Data Privacy: Is Controlling My Own Data Impossible?

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Private data are called private for a reason.

However, most tech companies seem to forget that. Because most tech companies not only are not protecting your private data but they are also making a huge profit from them.

So, is there anything you can do about data privacy?

Is controlling your own data possible?

A Data Rape Story

An hour in the e-life of Zhara (and probably your life as well)

  • 5:57 am Hits snooze button for the 2nd time on the clock app on her smartphone
  • 6:00 am Smart TV switches on automatically and begins playing the DVR recording of her favorite morning show
  • 6:08 am Brushes teeth with her blue-tooth connected toothbrush
  • 6:30 am Puts on smartwatch & heads out for morning run
  • 6:57 am Switches from music app to audiobook as she rounds the corner to home

Within 60 minutes of waking up, 8 apps and devices have recorded detailed personal information about Zhara’s life. She knows that data privacy is an illusion and she is not alone.

It is estimated that from a single person, over the course of a single week, digital service providers collect over 5,300 rows & 46 columns worth of data. This includes URLs, time stamps, IP addresses, cookies IDs, browsing history, entertainment preferences, buying habits, fitness data, payment information, location, and much more.

None of this is news to Zhara though. She is keenly aware that the data creeps have a front-row seat to her entire life but accepts that it’s the price she has to pay to live in the modern world.

In fact, she even thinks that she permits this ‘data-rape’ scenario because she knows she often checks the ‘accept terms and conditions’ box. She knows that by doing this she is consenting to a loss of data privacy but feels powerless to do otherwise. 

Zhara is part of a silent majority. Research by Deloitte reveals that over 90 percent of consumers accept terms and conditions without even reading them. Shocking! The reasons for this vary, but people generally admit they accept tracking because to do otherwise would be incredibly tedious and unnecessarily time-consuming. Furthermore, even if they could dedicate the time required to read the multiple-page agreements, they would need an IT degree to understand the content.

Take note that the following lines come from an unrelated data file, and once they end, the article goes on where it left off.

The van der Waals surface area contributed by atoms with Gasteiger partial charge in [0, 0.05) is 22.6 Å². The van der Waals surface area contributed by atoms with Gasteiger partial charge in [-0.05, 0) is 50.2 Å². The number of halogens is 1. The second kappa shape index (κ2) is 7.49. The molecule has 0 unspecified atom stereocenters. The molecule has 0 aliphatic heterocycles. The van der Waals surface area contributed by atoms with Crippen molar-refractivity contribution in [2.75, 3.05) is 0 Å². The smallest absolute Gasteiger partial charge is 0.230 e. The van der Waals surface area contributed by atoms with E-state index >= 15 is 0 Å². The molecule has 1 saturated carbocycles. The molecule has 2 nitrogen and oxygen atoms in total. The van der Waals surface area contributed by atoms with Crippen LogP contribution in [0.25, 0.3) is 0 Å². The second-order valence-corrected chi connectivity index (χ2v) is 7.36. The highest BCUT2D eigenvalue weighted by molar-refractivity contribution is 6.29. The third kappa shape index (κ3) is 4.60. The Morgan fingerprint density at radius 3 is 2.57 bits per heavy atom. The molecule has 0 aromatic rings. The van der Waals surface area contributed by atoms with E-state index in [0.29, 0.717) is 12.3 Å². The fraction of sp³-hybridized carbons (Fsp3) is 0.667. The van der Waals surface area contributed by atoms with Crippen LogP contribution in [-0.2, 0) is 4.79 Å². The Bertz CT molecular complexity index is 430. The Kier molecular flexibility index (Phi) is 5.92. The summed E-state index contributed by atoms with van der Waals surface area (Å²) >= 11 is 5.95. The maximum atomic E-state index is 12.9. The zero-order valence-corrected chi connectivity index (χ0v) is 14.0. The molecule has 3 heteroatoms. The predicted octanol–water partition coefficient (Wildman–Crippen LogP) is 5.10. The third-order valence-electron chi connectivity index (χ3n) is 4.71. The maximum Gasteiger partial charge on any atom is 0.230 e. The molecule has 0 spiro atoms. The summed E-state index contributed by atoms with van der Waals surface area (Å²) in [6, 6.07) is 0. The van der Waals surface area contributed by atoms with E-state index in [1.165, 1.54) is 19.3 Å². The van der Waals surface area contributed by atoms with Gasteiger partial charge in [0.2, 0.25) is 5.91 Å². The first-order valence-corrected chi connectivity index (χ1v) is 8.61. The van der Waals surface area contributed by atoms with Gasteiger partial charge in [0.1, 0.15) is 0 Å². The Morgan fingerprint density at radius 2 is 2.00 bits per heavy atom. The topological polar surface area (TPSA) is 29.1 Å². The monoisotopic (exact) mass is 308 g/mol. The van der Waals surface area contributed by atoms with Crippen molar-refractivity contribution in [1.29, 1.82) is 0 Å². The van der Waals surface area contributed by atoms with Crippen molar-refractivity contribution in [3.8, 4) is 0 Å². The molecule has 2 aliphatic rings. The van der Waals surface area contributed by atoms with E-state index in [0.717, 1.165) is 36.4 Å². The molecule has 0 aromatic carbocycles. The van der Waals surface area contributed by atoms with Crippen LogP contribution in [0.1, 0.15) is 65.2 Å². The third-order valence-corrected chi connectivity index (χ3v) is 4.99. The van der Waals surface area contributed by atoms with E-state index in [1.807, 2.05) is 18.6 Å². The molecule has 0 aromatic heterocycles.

The Loss of Data Privacy: Strategy & Execution

It’s no coincidence that Zhara feels pressured to give up her right to data privacy in exchange for a product or service; the user experience is designed exactly with this result in mind. Behind most eCommerce sites, default settings and design features are created to purposefully manipulate customers to choose the privacy-invasive options. 

A 2018 study by the Norwegian Consumer Council titled Deceived By Design, analyzed a sample of privacy settings in Facebook, Google, and Windows 10 to figure out whether there were dark patterns present. Dark pattern is the practice of willfully tricking customers through the use of manipulative tactics.

The study uncovered content that included:

  • Misleading wording
  • Language which gives users an illusion of control
  • Hiding away privacy-friendly choices
  • Take-it-or-leave-it choices
  • Scenarios where choosing the privacy-friendly option requires more effort for the users

The study also found that these sites are designed with symbols and wording that nudge users away from privacy-friendly choices. 

Google's Data Privacy Policy
Google’s Data Privacy Policy

The truth is, the average user really doesn’t stand a chance when faced with these manipulative tactics and will inevitably sign away their rights to data privacy in exchange for a quick transaction. 

The Big Deal With Data Privacy